Why a comic in jail should have us worried about justice system


Why is Munawar Faruqui in jail? What is the foul crime he is accused of? To get a sense of this, try watching the video of Eklavya Gaur, son of a BJP MLA from Indore, climbing on to the stage and busting up a standup comedy routine by Munawar Faruqui. Instead of arresting these vigilantes who disturbed the public order — the police arrested Faruqui and his friends, charging them with several counts, including outraging religious feelings. Watch another video, of his friend Sadakat Khan, who had no role in the event and merely went to defend Faruqui. He was also beaten, by a lawyer, in front of the police, who then proceeded to arrest him too.

Amazingly enough, the Indore SP told the publication Article 14 that while the police had no proof of Faruqui saying anything insulting to Hindu deities, this didn’t matter because “he was going to say it”. These young men have been in jail for something that didn’t happen. Bail has been denied because the police neglected to bring the case diary to court. Last heard, Uttar Pradesh also wants custody, based on an older complaint.

The background is this: last April, Faruqui riffed on the song “mera piya ghar aaya, oh Ramji” saying it was incongruous given Ram’s own long absence. It wasn’t a particularly sharp joke, and nor does it sting — where is the insult, exactly, unless it is that a Muslim man dared to mention Ram at all? But that video woke up the Hindutva brotherhood, and after death threats to his mother and sister, Faruqui pulled down the video and apologised, saying that he had no intention of hurting anyone’s religion or faith. Oh, another thing, perhaps more relevant: he had also joked about a movie that mentioned the word Godhra and the name of a politician. But then again, his own home had been burnt in the 2002 riots.

Nothing in Faruqui’s routine justifies this incarceration. Free speech is not an absolute value, and decent societies do mute some speech to ensure the dignity and civic inclusion of smaller or subordinated groups. But today, that principle has been flipped — saying ‘goli maaro saalon ko’ and inciting angry crowds is a majoritarian prerogative. So we have free speech for some, and jail, harassment and violence for others.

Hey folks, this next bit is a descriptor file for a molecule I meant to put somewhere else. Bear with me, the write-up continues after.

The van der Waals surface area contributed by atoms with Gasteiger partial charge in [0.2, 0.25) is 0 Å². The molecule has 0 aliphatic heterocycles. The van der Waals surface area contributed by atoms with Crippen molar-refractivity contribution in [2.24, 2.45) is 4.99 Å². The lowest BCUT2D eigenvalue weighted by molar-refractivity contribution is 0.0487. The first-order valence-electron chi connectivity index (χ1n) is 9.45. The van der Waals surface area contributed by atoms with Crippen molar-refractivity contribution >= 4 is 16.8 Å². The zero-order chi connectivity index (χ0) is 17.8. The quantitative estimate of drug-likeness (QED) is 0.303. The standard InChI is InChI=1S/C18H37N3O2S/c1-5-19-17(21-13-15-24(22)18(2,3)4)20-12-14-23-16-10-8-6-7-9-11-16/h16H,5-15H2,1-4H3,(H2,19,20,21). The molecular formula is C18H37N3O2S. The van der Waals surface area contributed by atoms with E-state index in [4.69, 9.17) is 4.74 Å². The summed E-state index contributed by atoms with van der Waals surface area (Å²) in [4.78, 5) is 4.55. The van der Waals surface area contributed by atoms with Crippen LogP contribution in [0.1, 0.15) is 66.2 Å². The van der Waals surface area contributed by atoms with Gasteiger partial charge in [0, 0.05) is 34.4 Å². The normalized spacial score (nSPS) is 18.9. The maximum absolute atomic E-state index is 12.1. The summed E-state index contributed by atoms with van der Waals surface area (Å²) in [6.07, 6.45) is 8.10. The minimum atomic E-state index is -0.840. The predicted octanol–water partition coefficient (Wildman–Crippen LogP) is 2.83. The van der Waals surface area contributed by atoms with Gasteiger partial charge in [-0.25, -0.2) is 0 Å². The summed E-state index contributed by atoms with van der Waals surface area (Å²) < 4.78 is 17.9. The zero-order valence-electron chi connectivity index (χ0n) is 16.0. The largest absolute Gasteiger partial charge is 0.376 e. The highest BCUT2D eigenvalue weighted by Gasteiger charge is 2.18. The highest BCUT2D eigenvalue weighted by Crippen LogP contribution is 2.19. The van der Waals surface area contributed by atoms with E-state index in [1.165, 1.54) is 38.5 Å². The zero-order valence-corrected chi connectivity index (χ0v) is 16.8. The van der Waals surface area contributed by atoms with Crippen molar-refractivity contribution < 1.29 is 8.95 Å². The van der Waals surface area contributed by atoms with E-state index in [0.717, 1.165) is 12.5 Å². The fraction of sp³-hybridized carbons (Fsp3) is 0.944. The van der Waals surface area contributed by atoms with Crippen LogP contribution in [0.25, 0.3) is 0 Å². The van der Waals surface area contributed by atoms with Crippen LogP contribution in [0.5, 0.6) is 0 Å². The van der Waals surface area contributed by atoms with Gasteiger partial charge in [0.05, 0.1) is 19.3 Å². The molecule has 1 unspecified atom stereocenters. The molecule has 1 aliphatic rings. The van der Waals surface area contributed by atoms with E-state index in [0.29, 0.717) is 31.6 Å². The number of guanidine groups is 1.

Today, the mob and the state act in tandem, to enforce their monoculture. Mob violence is obviously not new — India has long seen crowds turn upon unlucky others, enact their horrid justice on Muslims, Sikhs, people from the north or south or northeast, Dalits, women, moral deviants, whatever the out-group in that context. Mobs draw the lines, they demonstrate who securely ‘belongs’, and who is a lesser human. Our police forces, with their colonial roots, have never been on the side of the marginalised either.

But at least this was recognised as a wrong in the past — today, the state apparatus often strengthens the mob. The mob acts, the police stands by or actively fortifies their crime. In Jamia, in JNU, in UP’s CAA protests, it was hard to tell where the mob ended and the police began. Think of those who surrounded three bloodied and prone Muslim men in northeast Delhi, forcing them to sing the national anthem — one of those men died from his injuries.

Think of the Delhi Police raiding lawyer Mahmood Pracha — armed with a search warrant, they simply confiscated his computer hard drive, with details of ongoing cases where he was defending people they had charged for communal violence. Such degradation of the investigative and legal system stands to affect us all, whether or not we have Muslim names.

This is performative law and order — meant to show us who is within the circle of protection and who is out, who will be prioritised and immunised from consequences, and who will be mercilessly persecuted. Meanwhile, Maharashtra is replicating the same eye-for-an eye logic. This erodes the entire edifice — the law is meaningful only when it at least pretends to apply equally, not on a sliding scale of power.

There are many to whom Faruqui’s fate makes sense, all these actions are instructive events as they establish a new order, purify the Hindu nation of errant particles, and so on. But officially, we are still in the first republic of India, guided by the Constitution we still have. So right now, many in the courts, public institutions and media live in a twilight zone of make-believe — saying one thing while doing and witnessing another.

Those young people whose textbooks no longer dwell on secularism or equal citizenship may not feel this mind-splitting disorientation. But right now, to borrow John Berger’s words, it feels as though our world is being systematically sprayed with ethicides, agents that kill notions of history and justice.

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Views expressed above are the author’s own.



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